One coin recorded in the Celtic Coin Index in 1995 appears to show intentional splitting of the lines (info). This coin is not struck from the same dies as the fake nor is it die linked in any other way to the modern forgery. I have not seen the 1995 CCI coin and cannot make any further comments about it. Possibly the CCI coin provided the inspiration for the fake. If this is the case, it suggests a terminus post quem of 1995 for the forgery.
It’s important to note the forger exaggerated the “X” effect to make it very prominent.
Deeply cut lines on the obverse.
The forger cut the lines above the boar too deeply. They jab into the boar’s body and almost jump over the surface. This die cutting error has already been seen on a Haslemere Forgery of a Cheriton stater (info).
On the genuine Corieltauvian coin, the lines are not cut very deeply. They lie close to the field and meet the boar’s body without cutting into it.
Split End Error
The fake displays a Split End Error on one of the lines above the boar (arrow). This is a common error of the Haslemere Forger (info).
Incompetently cut junction on the reverse
The forger slipped when he cut the horse’s leg where it approaches the animal’s body (arrows). The line is bent and a blob reveals an attempt to correct the mistake.
Further corrections resulted in a generally messy area in the angle between the leg and horse’s body. The forger tried to clean this messy area up, but only succeeded in making matters worse. A tiny line (top arrow) runs diagonally across the area, the result of one last attempt to fix the problem.
None of this can be explained away as normal die breakage, because the coin’s struck from fresh dies. The mess is simply the result of incompetent engraving work.
Possible Haslemere steps on the obverse
On one of the lines above the boar, possible Haslemere Steps can just be seen (arrow).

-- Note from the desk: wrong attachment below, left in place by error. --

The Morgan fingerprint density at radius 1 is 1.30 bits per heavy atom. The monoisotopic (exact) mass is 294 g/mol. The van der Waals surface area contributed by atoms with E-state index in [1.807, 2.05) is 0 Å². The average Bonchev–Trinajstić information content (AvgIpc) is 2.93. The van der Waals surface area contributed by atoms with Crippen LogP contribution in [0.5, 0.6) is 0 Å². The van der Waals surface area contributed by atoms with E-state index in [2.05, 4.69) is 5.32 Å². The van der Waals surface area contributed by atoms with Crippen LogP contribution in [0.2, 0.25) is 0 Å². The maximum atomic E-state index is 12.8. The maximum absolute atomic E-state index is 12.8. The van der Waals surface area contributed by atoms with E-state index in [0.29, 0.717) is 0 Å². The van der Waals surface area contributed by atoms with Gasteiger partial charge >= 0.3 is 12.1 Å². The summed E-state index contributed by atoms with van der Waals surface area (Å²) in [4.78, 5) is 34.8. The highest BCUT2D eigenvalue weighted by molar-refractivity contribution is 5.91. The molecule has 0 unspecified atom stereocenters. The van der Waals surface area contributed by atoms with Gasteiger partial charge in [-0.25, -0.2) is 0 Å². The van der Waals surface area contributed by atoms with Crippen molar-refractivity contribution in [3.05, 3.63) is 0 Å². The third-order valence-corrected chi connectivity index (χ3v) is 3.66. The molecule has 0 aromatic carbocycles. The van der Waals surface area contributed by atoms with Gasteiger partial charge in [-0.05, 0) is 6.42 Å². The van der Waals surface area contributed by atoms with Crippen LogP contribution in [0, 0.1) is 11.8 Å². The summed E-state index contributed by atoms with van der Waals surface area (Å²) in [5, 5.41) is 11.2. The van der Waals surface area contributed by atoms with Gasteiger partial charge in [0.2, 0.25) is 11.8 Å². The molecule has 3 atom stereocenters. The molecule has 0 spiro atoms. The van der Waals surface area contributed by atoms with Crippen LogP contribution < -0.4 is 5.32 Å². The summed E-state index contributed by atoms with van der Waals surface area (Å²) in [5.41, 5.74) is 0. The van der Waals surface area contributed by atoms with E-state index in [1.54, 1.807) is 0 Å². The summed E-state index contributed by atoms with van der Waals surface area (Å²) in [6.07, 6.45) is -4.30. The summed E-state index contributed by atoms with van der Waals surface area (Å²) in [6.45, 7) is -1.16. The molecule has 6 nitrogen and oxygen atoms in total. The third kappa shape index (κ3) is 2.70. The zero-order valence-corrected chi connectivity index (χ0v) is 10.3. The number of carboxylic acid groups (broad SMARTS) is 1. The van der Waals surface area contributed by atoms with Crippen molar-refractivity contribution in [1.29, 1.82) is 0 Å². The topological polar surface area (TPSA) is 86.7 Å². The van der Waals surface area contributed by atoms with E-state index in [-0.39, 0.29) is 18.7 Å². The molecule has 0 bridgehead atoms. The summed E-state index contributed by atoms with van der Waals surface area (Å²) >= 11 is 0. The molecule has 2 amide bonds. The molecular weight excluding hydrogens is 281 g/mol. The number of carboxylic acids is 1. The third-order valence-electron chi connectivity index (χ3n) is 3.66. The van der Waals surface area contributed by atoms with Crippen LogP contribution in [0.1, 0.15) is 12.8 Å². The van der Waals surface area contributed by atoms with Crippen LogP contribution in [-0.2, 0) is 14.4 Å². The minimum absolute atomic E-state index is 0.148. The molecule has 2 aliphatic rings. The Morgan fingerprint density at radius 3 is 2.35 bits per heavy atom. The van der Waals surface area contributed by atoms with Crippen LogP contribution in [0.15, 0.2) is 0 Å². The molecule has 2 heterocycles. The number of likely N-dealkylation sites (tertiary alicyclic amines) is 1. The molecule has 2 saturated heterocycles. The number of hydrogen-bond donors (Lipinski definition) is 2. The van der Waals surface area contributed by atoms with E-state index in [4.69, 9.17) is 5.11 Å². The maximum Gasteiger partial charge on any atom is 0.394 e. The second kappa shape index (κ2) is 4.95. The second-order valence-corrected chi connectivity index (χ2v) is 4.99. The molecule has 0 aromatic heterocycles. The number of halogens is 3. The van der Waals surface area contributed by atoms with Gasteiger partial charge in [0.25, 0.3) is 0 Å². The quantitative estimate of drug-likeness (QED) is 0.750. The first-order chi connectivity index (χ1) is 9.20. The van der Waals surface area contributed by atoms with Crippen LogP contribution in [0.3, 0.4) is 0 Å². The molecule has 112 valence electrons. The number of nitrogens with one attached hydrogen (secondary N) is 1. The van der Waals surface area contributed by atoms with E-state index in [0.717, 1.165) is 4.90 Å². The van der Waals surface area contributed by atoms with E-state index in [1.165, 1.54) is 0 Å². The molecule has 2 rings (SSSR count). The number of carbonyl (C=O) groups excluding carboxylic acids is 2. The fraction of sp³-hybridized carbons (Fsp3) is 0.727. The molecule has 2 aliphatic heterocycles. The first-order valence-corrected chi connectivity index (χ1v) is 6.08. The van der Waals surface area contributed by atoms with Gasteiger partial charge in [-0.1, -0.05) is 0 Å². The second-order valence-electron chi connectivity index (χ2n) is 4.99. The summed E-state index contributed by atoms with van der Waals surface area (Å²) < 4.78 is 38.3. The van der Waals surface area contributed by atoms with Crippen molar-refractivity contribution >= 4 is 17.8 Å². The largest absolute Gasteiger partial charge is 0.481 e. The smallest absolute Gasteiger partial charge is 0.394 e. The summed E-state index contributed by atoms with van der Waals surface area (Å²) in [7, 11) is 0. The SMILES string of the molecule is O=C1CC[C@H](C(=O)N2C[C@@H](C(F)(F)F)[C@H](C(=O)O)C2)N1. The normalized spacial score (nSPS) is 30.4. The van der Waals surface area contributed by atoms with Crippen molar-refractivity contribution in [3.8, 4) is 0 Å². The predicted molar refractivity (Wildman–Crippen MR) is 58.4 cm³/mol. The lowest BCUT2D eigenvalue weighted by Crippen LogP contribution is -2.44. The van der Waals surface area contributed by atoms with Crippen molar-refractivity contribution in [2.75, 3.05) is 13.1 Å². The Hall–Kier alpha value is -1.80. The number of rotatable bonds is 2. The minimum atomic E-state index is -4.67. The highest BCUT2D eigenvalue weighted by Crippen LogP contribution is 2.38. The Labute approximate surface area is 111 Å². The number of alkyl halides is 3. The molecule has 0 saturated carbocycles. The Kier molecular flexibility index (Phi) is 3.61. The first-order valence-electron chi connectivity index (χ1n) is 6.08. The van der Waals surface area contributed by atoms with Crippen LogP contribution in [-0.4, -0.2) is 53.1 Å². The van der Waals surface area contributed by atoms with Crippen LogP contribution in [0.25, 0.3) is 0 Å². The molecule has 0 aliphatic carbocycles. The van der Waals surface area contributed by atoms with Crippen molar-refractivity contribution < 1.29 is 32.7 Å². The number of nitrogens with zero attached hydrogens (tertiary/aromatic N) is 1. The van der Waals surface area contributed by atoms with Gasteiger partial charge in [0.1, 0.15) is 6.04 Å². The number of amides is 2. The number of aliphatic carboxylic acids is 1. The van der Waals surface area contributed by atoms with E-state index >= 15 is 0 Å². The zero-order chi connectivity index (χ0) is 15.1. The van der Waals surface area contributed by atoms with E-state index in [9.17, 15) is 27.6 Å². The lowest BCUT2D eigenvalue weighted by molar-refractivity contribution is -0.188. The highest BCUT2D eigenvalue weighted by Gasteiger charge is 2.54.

Die dressing errors on the reverse.
The forger smoothed the upper surface of the horse’s body with a series of crossed scrapes on the die. On the coin, these are seen as a series of raised lines crossing at roughly right angles. The fake shows no circulation wear whatsoever. If it had seen circulation, these faint lines would have been worn away.
The upper surfaces of coin 2 (genuine) are completely smooth. They display no die dressing treatment whatsoever. This is typical of Celtic die cutting in general.
NB: the tiny blobs between the horse’s legs are tiny bits of quartz embedded in soil – the coin wasn’t cleaned thoroughly.
Possible Haslemere steps on the reverse
The fake has a strange raised area of decoration on the horse’s neck. This is not seen on genuine V877 coins. On one part of this decoration, possible Haslemere Steps appear (arrows).
- Late Haslemere forgeries can be condemned by detailed inspection. The best tool for this work is a stereomicroscope. At times, it may be helpful to run metallurgical or metallographic analyses.
- The authenticator builds a case by cataloguing diagnostic errors. One die cutting error may not be enough to condemn a coin. However, the forger usually produced numerous errors, and these taken together add up to a convincing case to reject a coin.
- The authentication techniques used in the 1980s are no longer good enough to spot the Haslemere Forger’s best work. By the mid-1990s, he had improved his work and was producing excellent fakes.